Social workers failing Toronto’s homeless

Posted on July 31, 2017 in Social Security Delivery System – News/Toronto & GTA
July 30, 2017.   By SUE-ANN LEVY, Toronto Sun

“I feel way more confident now and I know I’ll be back on my feet with work and housing very soon … As cliche as it sounds I do see the light at the end of the tunnel … Thank you again — you’ve literally changed my life.” — David Masters to the Toronto Sun and its readers.

Toronto’s 1,093 welfare caseworkers are supposed to — according to their own job description — advocate on behalf of their clients to ensure they are aware of career opportunities, housing services and other supports.

That same job description for caseworkers with Toronto Employment and Social Services (TESS) says they have a duty to ensure clients are able to access “available program benefits” such as retraining programs, clothing allowances, job coaching and the like.

In fact, the Ontario Works Act says assistance provided under this program comes in two forms: Basic financial assistance and employment assistance.

Yet the one message I received consistently last week in response to the story of 32-year-old David Masters (not his real name) is that far too many TESS caseworkers are merely getting clients on welfare and then essentially forgetting them.

Masters, an experienced and educated senior web designer, found himself on the street a year ago after losing his only living relative in North America (his dad), his job and his apartment in rapid succession. Surviving on $6-$10 a day from his $330 Ontario Works (OW) cheque, he has spent his days in a city library sending out about 30 resumes a day and sleeping nights at Harbourfront, where he feels it is safe.

His efforts to get assistance from the city’s $17-million Streets to Homes program and job support from OW were futile, he told me.

As was the case with Masters — and others who took the time to contact me — caseworkers seem to think their job starts and ends with meeting a client the one time it takes to get them on OW.

What about the service plan they’re supposed to develop and regularly update to give clients the training or supports they may need to get back on their feet? That certainly didn’t happen in the case of Masters.

He told me whenever he went into Metro Hall, where his caseworker was based, he was asked if he really needed to speak to someone, or did he just need tokens (he was entitled to 10 a month).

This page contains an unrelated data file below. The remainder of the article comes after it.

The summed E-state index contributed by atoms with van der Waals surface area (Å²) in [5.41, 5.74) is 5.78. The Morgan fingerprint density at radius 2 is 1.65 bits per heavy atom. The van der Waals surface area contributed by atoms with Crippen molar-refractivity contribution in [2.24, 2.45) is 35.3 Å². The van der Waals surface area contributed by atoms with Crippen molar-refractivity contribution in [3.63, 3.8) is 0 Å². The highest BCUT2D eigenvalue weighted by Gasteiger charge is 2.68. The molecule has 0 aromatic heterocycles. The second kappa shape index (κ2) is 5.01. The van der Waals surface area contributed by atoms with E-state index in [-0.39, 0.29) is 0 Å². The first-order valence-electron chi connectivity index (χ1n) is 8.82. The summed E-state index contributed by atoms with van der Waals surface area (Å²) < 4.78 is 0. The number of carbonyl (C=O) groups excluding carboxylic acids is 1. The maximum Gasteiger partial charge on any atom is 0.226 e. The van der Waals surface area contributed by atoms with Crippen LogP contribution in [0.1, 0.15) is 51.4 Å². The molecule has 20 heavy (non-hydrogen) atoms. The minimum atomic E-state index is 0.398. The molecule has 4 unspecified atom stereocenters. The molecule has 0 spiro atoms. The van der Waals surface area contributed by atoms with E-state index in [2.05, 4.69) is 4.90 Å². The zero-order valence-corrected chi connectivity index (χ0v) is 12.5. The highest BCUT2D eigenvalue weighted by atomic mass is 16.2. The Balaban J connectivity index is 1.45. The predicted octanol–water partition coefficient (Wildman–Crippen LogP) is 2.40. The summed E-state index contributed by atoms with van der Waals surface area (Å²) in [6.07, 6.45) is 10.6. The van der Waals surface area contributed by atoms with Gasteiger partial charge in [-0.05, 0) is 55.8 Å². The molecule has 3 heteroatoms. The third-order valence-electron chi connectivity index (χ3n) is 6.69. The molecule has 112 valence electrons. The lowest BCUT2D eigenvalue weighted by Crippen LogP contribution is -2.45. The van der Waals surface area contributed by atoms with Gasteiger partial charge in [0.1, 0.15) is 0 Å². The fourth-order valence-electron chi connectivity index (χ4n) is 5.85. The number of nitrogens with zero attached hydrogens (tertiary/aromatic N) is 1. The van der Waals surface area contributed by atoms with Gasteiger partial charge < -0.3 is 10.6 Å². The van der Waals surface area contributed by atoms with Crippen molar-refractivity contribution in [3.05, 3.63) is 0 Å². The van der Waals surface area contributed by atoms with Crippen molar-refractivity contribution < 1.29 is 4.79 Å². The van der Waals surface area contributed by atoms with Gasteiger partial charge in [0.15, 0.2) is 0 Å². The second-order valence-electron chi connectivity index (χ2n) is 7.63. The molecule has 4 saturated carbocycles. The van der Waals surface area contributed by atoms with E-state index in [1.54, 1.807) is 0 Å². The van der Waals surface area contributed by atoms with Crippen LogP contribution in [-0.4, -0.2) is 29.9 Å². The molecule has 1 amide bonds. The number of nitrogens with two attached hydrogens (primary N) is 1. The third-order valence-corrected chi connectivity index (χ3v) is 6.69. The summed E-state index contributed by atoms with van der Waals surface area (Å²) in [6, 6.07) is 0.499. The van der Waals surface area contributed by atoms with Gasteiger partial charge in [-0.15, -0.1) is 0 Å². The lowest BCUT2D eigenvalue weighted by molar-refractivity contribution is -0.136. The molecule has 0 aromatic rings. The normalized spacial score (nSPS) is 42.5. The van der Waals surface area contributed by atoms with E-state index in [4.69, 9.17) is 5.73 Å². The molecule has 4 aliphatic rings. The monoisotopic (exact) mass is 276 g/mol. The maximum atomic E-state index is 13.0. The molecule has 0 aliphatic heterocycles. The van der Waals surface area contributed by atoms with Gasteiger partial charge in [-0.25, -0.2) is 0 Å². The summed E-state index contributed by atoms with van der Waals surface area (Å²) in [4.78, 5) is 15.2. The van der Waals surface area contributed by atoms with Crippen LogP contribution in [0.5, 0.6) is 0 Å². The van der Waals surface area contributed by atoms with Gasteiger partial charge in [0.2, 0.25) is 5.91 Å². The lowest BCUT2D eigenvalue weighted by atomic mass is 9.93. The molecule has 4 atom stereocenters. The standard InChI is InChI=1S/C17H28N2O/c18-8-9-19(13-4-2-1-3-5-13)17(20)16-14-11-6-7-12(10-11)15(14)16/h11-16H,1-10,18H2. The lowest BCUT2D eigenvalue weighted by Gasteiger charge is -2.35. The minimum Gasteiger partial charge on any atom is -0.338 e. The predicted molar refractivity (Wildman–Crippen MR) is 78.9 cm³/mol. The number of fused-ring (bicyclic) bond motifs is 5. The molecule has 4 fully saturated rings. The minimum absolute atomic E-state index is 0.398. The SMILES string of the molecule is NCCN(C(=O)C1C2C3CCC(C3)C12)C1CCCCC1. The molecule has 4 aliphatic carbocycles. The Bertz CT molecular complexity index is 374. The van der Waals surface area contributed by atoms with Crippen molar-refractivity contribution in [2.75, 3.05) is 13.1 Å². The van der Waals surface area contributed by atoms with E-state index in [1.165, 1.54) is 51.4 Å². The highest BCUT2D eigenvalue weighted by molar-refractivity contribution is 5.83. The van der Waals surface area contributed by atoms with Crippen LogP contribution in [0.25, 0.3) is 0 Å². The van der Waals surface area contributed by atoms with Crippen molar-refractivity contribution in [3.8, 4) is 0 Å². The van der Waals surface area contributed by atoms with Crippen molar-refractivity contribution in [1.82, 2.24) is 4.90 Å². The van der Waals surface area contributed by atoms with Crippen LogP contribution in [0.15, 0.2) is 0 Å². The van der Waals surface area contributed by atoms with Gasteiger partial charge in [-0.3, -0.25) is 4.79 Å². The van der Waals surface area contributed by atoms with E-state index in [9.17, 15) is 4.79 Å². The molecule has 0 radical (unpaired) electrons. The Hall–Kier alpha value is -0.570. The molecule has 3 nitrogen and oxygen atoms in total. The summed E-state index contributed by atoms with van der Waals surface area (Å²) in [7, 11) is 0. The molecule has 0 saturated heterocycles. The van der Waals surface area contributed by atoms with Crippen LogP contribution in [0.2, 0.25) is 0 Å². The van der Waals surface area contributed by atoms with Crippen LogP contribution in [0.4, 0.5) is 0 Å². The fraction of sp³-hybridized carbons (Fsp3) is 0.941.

“They never gave me a list of job openings nor suggested any kind of retraining,” he said.

Another 58-year-old who’s been on OW for about a year as well said the only time he hears from his caseworker — based at Lawrence Square — is to inform him they are taking money off his cheque if he’s lucky enough to get even the slightest bit of work.

“The system needs to be overhauled badly,” said the man, an experienced warehouse forklift operator who is finding it very hard to find work at age 58.

Masters, who has received a number of job offers as well as offers for help with meals and clothing since the story appeared a week ago, already has 50 hours of contract work for which he was paid upfront. That allowed him to find a room in a cheap motel at the end of the week and sleep in a bed for the first time in a while, get a haircut and buy some new clothes, he said.

He told me it’s “almost sad” that it took a story to be published to get back on his feet — especially since there are literally thousands of others, particularly the mentally ill, who can’t reach out for help.

“Daily I would walk by the same mentally ill people, many of which are elderly, and I know that they are not going to get help and they will eventually die on the street,” he says.

“The city and the (Ontario) government need to step up,” he adds. “People need to know that their tax dollars are going to waste on the homeless problem in Toronto … There are no workers walking the streets trying to help us … Ontario Works (people) are not doing their jobs to get us back on our feet.”


•Number of Toronto caseworkers: 1,093

•Number of front-line supervisors: 130

•Average monthly caseload: 83,924

•Yearly salary range for a caseworker: $61,770-$67,649

•Yearly salary range for a supervisor: $86,795-$101,974

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